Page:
Item Details

Interview With Samuel Wilbert Tucker

Elwood, William A
Online; Online Video; Video
2006; 1985-05-25
Part one. Civil rights attorney Samuel Tucker reviews his education, his experiences as a young lawyer admitted to the bar in 1934, his service in the military as a young man, and his experience as one of the first black Civilian Conservation Corps officers. Mr. Tucker became involved in the civil rights struggle with the Alexandria Library Sit-in, and he gives the basics of this event and the subsequent court cases about it. The solution, to build a separate library for black people, was not satisfactory to Tucker. Part two. Mr. Tucker talks about his childhood education. He reviews the Petersburg Library case, as well as Baker v. Carr, Wright v. Rockefeller, and the Burnett case. He recounts the case he argued in front of the Supreme Court that had the most impact, Green v. New Kent County. He says that the second most important theme in civil rights cases is reapportionment. Another civil rights issue fought in the courts concerns criminal cases like Hampton v. the commonwealth, about the death penalty for rape used only on black men who raped white women. Part three. Mr. Tucker recalls the Martinsville Seven case, concerning death penalty cases where confessions were not voluntary and representation was not adequate. He discusses what local counsel means and the role of the local community lawyer.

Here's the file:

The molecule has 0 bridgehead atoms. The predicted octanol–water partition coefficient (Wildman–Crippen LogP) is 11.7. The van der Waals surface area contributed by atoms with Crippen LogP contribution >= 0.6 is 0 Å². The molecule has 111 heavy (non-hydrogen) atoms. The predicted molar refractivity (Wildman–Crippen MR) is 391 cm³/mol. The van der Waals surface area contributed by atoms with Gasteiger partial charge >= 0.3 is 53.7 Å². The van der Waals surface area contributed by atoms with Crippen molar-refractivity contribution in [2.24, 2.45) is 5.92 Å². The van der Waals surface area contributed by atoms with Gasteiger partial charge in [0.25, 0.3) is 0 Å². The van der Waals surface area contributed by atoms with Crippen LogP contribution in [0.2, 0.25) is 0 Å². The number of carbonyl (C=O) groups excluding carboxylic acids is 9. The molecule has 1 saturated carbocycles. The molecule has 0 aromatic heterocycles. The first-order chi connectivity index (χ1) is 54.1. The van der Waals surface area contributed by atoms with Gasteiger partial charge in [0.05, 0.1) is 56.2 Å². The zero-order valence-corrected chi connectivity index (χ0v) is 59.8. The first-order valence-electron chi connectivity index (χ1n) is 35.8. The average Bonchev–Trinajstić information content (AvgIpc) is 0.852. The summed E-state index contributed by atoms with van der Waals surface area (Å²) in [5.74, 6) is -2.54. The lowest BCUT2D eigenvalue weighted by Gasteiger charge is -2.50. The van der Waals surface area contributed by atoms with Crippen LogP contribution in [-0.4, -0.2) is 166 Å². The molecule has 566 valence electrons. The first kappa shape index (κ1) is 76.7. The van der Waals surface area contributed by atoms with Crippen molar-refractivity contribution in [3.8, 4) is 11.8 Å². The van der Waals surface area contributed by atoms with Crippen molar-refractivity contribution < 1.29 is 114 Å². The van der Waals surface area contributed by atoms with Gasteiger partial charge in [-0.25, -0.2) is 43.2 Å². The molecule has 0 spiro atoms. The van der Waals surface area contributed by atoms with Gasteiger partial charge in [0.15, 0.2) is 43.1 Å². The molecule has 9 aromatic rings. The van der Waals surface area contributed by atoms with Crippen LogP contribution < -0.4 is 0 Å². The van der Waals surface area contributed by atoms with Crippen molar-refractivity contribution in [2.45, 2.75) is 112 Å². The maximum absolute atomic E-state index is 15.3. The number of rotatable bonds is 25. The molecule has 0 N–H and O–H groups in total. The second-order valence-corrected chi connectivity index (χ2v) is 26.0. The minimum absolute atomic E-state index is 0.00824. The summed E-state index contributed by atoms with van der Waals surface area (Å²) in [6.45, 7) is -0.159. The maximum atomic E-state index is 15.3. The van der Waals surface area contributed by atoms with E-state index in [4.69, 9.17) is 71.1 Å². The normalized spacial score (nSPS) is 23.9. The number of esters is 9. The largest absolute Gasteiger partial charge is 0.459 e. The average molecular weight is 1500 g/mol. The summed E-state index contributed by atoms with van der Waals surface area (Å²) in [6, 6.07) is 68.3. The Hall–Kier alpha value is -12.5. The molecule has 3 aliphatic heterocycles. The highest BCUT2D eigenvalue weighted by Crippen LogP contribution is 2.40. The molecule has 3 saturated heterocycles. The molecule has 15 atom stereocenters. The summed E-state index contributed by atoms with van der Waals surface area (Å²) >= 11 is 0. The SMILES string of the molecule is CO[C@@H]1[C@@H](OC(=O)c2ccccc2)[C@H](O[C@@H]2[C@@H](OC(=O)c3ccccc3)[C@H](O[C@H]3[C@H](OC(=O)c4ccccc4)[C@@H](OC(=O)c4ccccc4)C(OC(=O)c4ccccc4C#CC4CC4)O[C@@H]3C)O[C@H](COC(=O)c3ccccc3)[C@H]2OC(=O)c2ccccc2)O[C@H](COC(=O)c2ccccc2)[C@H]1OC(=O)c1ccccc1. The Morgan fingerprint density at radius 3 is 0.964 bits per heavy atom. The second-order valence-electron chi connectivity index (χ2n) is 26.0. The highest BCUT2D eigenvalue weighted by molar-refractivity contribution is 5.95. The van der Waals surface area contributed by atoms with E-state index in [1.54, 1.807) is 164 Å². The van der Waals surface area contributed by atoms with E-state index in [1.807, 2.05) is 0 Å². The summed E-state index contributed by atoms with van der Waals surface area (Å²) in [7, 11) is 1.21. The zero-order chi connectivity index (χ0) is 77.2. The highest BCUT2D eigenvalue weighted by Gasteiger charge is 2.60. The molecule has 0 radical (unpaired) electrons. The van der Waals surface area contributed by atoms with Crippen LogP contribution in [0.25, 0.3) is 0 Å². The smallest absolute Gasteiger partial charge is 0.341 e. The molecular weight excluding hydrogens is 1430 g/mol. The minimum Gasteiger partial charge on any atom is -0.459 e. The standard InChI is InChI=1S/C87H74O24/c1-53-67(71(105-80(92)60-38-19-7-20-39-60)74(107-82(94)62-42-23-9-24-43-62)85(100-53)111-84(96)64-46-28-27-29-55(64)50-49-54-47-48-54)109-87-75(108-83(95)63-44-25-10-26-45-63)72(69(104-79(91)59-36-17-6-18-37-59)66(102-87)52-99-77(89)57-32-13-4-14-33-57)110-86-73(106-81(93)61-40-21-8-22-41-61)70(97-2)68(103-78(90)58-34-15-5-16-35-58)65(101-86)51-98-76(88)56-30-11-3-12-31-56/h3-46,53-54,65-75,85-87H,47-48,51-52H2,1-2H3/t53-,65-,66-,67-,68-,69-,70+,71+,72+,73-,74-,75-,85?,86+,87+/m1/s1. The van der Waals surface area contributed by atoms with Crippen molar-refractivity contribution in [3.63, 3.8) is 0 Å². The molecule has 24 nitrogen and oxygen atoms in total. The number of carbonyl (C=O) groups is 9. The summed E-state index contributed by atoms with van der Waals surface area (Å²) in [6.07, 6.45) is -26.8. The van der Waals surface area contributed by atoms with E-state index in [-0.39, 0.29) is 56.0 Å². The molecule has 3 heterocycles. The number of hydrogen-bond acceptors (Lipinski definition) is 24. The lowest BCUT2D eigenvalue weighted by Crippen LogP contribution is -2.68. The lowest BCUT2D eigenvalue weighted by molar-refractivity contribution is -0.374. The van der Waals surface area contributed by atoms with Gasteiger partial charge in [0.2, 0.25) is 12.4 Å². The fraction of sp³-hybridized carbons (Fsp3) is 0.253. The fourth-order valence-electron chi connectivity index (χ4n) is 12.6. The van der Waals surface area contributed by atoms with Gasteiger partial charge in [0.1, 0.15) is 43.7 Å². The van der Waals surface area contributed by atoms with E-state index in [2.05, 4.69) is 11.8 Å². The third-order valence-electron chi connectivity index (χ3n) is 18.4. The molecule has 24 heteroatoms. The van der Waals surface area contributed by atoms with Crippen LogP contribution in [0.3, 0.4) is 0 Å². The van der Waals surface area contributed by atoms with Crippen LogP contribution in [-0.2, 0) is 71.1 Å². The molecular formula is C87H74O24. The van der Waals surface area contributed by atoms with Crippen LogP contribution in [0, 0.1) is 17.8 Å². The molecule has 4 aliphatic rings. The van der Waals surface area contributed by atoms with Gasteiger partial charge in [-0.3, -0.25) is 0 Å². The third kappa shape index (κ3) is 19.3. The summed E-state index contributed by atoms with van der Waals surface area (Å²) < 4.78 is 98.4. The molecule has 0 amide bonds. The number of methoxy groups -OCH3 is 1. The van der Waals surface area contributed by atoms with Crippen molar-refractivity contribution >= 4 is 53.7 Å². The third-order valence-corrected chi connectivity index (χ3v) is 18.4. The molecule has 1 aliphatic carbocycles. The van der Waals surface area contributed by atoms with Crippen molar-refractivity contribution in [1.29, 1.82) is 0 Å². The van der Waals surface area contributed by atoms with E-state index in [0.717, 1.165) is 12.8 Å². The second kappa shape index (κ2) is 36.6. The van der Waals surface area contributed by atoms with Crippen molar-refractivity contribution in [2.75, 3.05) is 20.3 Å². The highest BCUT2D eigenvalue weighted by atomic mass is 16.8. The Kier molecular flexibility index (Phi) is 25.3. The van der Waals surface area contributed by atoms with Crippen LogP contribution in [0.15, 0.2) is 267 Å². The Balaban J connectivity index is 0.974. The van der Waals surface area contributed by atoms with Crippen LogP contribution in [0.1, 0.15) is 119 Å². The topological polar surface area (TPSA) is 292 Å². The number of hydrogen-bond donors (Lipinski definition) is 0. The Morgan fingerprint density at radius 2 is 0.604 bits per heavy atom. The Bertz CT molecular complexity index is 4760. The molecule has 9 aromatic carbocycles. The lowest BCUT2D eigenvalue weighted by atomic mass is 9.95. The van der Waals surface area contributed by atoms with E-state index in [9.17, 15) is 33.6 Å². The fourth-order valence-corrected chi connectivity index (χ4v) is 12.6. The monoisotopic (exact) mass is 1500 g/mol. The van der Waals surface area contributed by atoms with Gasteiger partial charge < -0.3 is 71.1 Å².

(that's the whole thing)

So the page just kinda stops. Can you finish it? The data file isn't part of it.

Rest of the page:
Elwood, William A
Tucker, Samuel Wilbert, 1913-1990
Digitized by: Cincinnati, Ohio : The PPS Group, 2006.
Source footage for the documentary, The road to Brown : the untold story of “the man who killed Jim Crow” (California Newsreel, 1990), about the life of Charles Hamilton Houston, his crusade for civil rights, and the events that led to "Brown vs. the Board of Education," the 1954 Supreme Court decision that declared the 'separate but equal' doctrine illegal.
Title supplied by cataloger.
Recorded at Alexandria, Virginia.
William A. Elwood Civil Rights Lawyers Project
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Road to Brown : the untold story of "the man who killed Jim Crow."
William A. Elwood Civil Rights Lawyers Project
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